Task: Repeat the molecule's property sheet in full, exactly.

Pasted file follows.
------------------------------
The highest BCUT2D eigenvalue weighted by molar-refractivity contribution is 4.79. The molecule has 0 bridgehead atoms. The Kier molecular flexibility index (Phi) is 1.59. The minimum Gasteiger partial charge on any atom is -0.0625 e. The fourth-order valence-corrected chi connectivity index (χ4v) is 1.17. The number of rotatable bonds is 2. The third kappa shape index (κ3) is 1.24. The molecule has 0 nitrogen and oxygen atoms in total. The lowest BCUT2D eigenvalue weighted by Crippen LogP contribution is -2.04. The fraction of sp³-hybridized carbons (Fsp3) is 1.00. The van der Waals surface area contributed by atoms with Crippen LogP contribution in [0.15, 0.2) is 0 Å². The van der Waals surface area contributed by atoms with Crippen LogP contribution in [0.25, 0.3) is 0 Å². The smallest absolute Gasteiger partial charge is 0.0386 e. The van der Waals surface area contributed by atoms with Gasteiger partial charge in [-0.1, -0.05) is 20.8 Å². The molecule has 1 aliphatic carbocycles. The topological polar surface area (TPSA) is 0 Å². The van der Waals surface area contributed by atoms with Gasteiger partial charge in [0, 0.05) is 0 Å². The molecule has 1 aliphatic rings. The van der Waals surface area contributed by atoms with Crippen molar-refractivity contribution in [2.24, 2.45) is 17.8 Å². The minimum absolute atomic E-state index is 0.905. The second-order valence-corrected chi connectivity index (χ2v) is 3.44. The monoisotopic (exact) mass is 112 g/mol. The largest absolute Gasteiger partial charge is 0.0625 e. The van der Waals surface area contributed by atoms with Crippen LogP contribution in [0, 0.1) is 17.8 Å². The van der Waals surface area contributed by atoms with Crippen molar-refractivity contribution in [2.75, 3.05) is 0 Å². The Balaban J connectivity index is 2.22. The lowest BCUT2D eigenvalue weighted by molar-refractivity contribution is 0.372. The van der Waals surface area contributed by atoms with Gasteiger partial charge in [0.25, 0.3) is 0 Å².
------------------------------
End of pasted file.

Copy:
The highest BCUT2D eigenvalue weighted by molar-refractivity contribution is 4.79. The molecule has 0 bridgehead atoms. The Kier molecular flexibility index (Phi) is 1.59. The minimum Gasteiger partial charge on any atom is -0.0625 e. The fourth-order valence-corrected chi connectivity index (χ4v) is 1.17. The number of rotatable bonds is 2. The third kappa shape index (κ3) is 1.24. The molecule has 0 nitrogen and oxygen atoms in total. The lowest BCUT2D eigenvalue weighted by Crippen LogP contribution is -2.04. The fraction of sp³-hybridized carbons (Fsp3) is 1.00. The van der Waals surface area contributed by atoms with Crippen LogP contribution in [0.15, 0.2) is 0 Å². The van der Waals surface area contributed by atoms with Crippen LogP contribution in [0.25, 0.3) is 0 Å². The smallest absolute Gasteiger partial charge is 0.0386 e. The van der Waals surface area contributed by atoms with Gasteiger partial charge in [-0.1, -0.05) is 20.8 Å². The molecule has 1 aliphatic carbocycles. The topological polar surface area (TPSA) is 0 Å². The van der Waals surface area contributed by atoms with Gasteiger partial charge in [0, 0.05) is 0 Å². The molecule has 1 aliphatic rings. The van der Waals surface area contributed by atoms with Crippen molar-refractivity contribution in [2.24, 2.45) is 17.8 Å². The minimum absolute atomic E-state index is 0.905. The second-order valence-corrected chi connectivity index (χ2v) is 3.44. The monoisotopic (exact) mass is 112 g/mol. The largest absolute Gasteiger partial charge is 0.0625 e. The van der Waals surface area contributed by atoms with Crippen LogP contribution in [0, 0.1) is 17.8 Å². The van der Waals surface area contributed by atoms with Crippen molar-refractivity contribution in [2.75, 3.05) is 0 Å². The Balaban J connectivity index is 2.22. The lowest BCUT2D eigenvalue weighted by molar-refractivity contribution is 0.372. The van der Waals surface area contributed by atoms with Gasteiger partial charge in [0.25, 0.3) is 0 Å².